Homebuilders paid for Pruitt’s Colorado hotel stay


Homebuilders paid for Pruitt’s Colorado hotel stay

By Lorraine Woellert          April 17, 2018

During his visit to Colorado Springs, EPA Administrator Scott Pruitt gave a speech to the builders and invited them to EPA headquarters in Washington, where he later told his staff to regard them as the agency’s “customers.” Pablo Martinez Monsivais/AP Photo

A group of Colorado home-builders paid for a luxury hotel stay last fall for EPA chief Scott Pruitt, eight months after the Trump administration began work on a major priority for their industry by unwinding an Obama-era wetlands regulation.

During his visit to Colorado Springs, Pruitt gave a speech to the builders and invited them to EPA headquarters in Washington, where he later told his staff to regard them as the agency’s “customers,” the head of the group told POLITICO.

The $409.12 hotel stay may have met federal legal requirements if EPA’s ethics officers had approved it ahead of time. But it’s likely to add to the storm of ethics controversies surrounding Pruitt, who faces scrutiny from EPA’s inspector general, the White House and members of Congress for his travel and security spending and a $50-a-night Capitol Hill rental he accepted from the wife of an energy lobbyist.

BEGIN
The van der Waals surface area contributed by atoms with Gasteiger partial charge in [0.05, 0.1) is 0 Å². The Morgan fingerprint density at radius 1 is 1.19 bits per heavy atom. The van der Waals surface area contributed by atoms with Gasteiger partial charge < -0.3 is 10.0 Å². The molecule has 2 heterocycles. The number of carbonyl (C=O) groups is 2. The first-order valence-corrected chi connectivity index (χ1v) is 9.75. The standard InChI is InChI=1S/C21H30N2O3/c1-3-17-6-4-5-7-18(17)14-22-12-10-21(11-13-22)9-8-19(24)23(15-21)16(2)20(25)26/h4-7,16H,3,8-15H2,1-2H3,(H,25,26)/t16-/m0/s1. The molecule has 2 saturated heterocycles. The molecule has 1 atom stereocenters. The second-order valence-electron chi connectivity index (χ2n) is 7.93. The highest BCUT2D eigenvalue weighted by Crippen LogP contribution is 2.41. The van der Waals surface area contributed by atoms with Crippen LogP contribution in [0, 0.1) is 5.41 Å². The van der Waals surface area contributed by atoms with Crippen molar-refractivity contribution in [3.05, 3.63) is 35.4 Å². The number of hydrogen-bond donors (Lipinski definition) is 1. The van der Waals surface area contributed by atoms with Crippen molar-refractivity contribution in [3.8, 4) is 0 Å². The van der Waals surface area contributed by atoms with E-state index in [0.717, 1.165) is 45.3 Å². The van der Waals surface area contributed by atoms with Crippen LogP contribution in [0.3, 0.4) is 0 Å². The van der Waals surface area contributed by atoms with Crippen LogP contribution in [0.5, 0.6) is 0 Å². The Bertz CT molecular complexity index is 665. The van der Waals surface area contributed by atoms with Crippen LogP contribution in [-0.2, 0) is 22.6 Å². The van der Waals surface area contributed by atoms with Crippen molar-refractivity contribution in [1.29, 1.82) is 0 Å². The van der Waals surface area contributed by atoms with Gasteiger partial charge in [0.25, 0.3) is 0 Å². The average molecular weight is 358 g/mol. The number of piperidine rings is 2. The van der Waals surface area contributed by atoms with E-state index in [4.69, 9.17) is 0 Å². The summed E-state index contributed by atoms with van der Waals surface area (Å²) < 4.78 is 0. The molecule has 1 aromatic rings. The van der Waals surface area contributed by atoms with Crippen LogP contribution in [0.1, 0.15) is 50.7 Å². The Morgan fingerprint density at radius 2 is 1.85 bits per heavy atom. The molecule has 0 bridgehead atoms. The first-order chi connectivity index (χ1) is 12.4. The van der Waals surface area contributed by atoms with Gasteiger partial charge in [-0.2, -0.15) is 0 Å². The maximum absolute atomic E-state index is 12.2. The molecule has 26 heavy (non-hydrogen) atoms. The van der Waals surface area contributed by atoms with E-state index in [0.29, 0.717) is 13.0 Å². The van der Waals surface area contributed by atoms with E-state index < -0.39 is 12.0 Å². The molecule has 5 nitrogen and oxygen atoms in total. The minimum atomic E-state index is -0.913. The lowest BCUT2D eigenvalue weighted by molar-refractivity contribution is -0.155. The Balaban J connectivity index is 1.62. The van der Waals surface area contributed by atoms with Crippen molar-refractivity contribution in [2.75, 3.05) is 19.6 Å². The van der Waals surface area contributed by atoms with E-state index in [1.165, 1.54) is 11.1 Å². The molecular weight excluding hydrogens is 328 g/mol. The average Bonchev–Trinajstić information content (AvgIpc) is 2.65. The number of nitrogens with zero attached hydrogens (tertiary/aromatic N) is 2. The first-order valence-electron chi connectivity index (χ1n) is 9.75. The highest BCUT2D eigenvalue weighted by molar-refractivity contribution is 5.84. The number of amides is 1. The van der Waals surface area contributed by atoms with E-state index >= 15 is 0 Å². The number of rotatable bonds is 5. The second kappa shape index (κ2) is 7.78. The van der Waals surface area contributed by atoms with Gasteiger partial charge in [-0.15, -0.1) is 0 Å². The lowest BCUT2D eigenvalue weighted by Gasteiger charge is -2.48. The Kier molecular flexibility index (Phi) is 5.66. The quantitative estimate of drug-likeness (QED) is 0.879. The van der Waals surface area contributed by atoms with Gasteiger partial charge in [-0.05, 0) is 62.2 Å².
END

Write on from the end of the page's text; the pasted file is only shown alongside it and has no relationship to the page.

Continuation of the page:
The $409 hotel room “might be the least of his problems, but it’s emblematic of all his problems,” said Virginia Canter, an ethics lawyer for Citizens for Responsibility and Ethics in Washington, a nonprofit watchdog group.

“It’s one thing when a head of an agency or senior official is engaged in legitimate outreach,” Canter added. “But to give a speech, accept a benefit of overnight lodging, then a few weeks later instruct your staff that these are your clients strikes me as inappropriate. At a minimum it raises an appearance issue.”

Pruitt is known to actively seek speaking slots at events with key groups with a stake in the agency’s actions. A former staffer, Kevin Chmielewski, has told lawmakers that Pruitt directed his staff to find places he could visit, congressional Democrats wrote in a letter last week. A former lobbyist also recalled Pruitt and his staff persistently asking for an invite to a conservative event that fundraisers frequently attend.